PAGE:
War had been Norrec’s life since he had been old enough to raise a sword. Once, he had also had something of a family, but they were now as dead as his ideals. He still considered himself a decent man, but decency did not fill one’s stomach. There had to be another way, Norrec had decided…

And so, with his two comrades, he had gone in search of treasure.

Like Sadun, he had his share of scars, but Norrec’s visage otherwise resembled more that of a simple farmer. Wide brown eyes, with a broad, open face and a strong jaw, he would have looked at home behind a hoe. Yet, while that vision occasionally appealed to the sturdy veteran, he knew that he needed the gold to pay for that land. This quest should have led them to riches far beyond his needs, far beyond his dreams…

Now, it seemed as if it had all been a waste of time and effort…again.

Beside him, Sadun Tryst tossed his knife into the air, then expertly caught it at the hilt as it fell. He did this twice more, clearly thinking. Norrec could just imagine what he thought about. They had spent months on this particular quest, journeying across the sea to northern Kehjistan, sleeping in the cold and rain, following false trails and empty caves, eating whatever vermin they could find when other hunting proved scarce—and all because of Norrec, the one who had instigated this entire fiasco.

Worse, this quest had actually come about because of a dream, a dream concerning a wicked mountain peak bearing some crude resemblance to a dragon’s head. Had he dreamt of it only once, perhaps twice, Norrec might have forgotten the image, but over the years, it had repeated itself far too many times. Wherever he had fought, Norrec had watched for the peak, but to no avail. Then, a comrade—later dead—from these chill northern lands had made mention of such a place in passing. Ghosts were said to haunt it and men who traveled near the mountain often disappeared or were discovered years later, all flesh stripped from the shattered bones…

There and then, Norrec Vizharan had been certain that destiny had tried to call him here.

But if so—why to a tomb already vandalized?

The entrance had been well hidden in the rock face, but definitely open to the outside. That should have been his first clue to the truth, yet Norrec had refused to even see the discrepancy. All his hopes, all his promises to his companions…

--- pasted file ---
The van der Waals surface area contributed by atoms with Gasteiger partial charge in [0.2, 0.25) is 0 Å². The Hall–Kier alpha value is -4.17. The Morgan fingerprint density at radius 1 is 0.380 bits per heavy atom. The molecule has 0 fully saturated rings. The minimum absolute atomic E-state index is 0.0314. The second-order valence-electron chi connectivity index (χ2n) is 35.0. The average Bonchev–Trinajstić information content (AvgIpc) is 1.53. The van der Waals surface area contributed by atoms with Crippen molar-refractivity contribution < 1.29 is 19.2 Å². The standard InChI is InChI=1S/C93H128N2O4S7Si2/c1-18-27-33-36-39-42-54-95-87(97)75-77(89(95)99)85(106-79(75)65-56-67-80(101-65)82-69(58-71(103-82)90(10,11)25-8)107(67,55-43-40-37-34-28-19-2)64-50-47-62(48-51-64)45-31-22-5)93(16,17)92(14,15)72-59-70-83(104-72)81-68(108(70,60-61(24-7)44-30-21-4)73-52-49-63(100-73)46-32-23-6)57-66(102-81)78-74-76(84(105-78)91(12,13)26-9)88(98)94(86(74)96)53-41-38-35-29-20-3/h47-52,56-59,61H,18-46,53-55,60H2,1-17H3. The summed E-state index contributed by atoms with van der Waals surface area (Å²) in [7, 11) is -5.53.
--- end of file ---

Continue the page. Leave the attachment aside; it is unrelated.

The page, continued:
“Damn!” He kicked at the nearest wall, only his sturdy boot saving him from a few broken toes. Norrec threw his sword to the ground, continuing to curse his naivete.

“There’s some new general from Westmarch hiring on mercenaries,” Sadun helpfully suggested. “They say he’s got big ambitions…”

“No more war,” muttered Norrec, trying not to show the pain coursing through his foot. “No more trying to die for other people’s glory.”

“I just thought—“

The lanky sorcerer tapped the ground once with his staff, seeking the attention of both his earthier partners. “At this point, it would be foolish not to go on to the central chamber. Perhaps those who were here before us left a few baubles or coins. We did find a few gold coins in Tristram. Certainly it would not hurt to search a little longer, would it, Norrec?”

He knew that the Vizjerei only sought to assuage his friend’s bitter emotions, but still the idea managed to take root in the veteran’s mind. All he needed were a few gold coins! He was still young enough to take a bride, begin a new life, maybe even raise a family…

Norrec picked up his sword, hefting the weapon that had served him so well over the years. He had kept it cleaned and honed, taking pride in one of the few items truly his own. A look of determination spread across his visage. “Let’s go.”

“You’ve a way with words for one using so few,” Sadun jested to the sorcerer as they started off.

“And you use so many words for one with so few things worth saying.”